Minister of Energy and Natural Resources Fatih Donmez says agreement will be valid for 10 years and can be extended if the conditions are favourable.
Türkiye is signing a new gas deal with Oman, the Turkish energy minister has announced, a move to diversify Ankara's gas supplies.
"We will purchase 1.4 billion cubic metres of gas annually and our agreement will be valid for 10 years," Minister of Energy and Natural Resources Fatih Donmez at an even in Istanbul on Monday.
"At a time when the world, especially Europe, is suffering from gas supply problems, Türkiye is taking all steps to become a gas trade center," he added.
Türkiye's state-owned oil and trading company, BOTAS, executives are in Oman to expand the natural gas trade between the two countries, he said.
The minister also said the deal can be extended if the conditions are favourable.
Meanwhile, Donmez said that Türkiye and Bulgaria had also signed an agreement for the transmission of up to 1.5 billion cubic metres of natural gas a year that will cover 13-year period.
"At a time when the world, especially Europe, is suffering from gas supply shortages, Türkiye is taking all steps to become a gas trade hub," the minister said.
The minister noted that, alongside Bulgaria, Türkiye also entered similar deals with North Macedonia, Romania and Moldova.
"We will bring European consumer nations and suppliers from the Middle East, the Mediterranean, the Caspian, Central Asia together in Istanbul Gas Summit, which will take place on February 14 to 15 in Istanbul," Donmez noted, a move that will link Asian gas to Europe via Türkiye.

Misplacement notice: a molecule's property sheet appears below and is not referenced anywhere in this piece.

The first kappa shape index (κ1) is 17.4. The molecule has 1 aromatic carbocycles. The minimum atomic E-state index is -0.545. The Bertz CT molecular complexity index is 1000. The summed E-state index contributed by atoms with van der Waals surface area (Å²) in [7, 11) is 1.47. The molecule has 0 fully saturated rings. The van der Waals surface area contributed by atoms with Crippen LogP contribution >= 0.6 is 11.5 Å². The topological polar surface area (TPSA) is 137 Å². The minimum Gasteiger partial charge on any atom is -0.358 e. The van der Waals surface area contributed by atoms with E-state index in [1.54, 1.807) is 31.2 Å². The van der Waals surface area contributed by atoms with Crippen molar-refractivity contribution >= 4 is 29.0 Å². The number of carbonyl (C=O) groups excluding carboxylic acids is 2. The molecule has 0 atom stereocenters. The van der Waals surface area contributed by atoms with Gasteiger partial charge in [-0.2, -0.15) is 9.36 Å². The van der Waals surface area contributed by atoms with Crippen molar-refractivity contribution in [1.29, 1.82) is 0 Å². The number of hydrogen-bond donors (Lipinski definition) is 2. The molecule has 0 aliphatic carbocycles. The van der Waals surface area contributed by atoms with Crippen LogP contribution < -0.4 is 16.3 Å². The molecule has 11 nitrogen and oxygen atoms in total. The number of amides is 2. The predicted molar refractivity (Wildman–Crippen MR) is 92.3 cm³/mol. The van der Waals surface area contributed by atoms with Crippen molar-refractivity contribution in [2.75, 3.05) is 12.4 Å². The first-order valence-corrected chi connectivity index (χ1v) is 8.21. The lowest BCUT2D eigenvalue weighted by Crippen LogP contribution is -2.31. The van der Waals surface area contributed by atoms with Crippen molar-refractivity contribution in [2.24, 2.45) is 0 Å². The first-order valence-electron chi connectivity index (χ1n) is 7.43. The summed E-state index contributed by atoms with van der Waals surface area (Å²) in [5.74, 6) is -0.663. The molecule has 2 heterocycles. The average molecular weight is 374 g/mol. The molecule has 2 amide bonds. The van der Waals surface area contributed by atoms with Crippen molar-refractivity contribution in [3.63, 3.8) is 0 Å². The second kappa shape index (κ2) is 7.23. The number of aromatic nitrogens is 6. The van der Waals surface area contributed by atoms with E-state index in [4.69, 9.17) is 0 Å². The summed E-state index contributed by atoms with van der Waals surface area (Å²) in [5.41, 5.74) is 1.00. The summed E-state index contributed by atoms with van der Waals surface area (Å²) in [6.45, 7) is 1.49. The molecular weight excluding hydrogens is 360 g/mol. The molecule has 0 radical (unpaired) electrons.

READ MORE: Türkiye and Bulgaria sign natural gas transmission deal
Becoming gas hub
Türkiye has advanced its gas resources and diversified its supplies with initiatives in the energy sector to become a global gas hub that will lead to determining natural gas reference prices.
"Our aim is to transform our country into a global centre where the natural gas reference price is determined as soon as possible," Türkiye's President Recep Tayyip Erdogan said in mid-December.
The country's northwestern region of Thrace bordering both Greece and Bulgaria will become an especially important hub for both natural gas and liquefied natural gas (LNG) with the increasing capacity of LNG and underground gas storage, he added at the event in the district of Silivri.
Since Russia began its military operation against Ukraine in mid-February, western nations declared sanctions on Russian companies and assets around the world that partially included its gas supplies.
In late October, Russian President Vladimir Putin said a natural gas hub could be set up in Türkiye, and he predicted that many in Europe would want to sign contracts for supplies.
READ MORE: How the Turkic world can become a global alternative energy source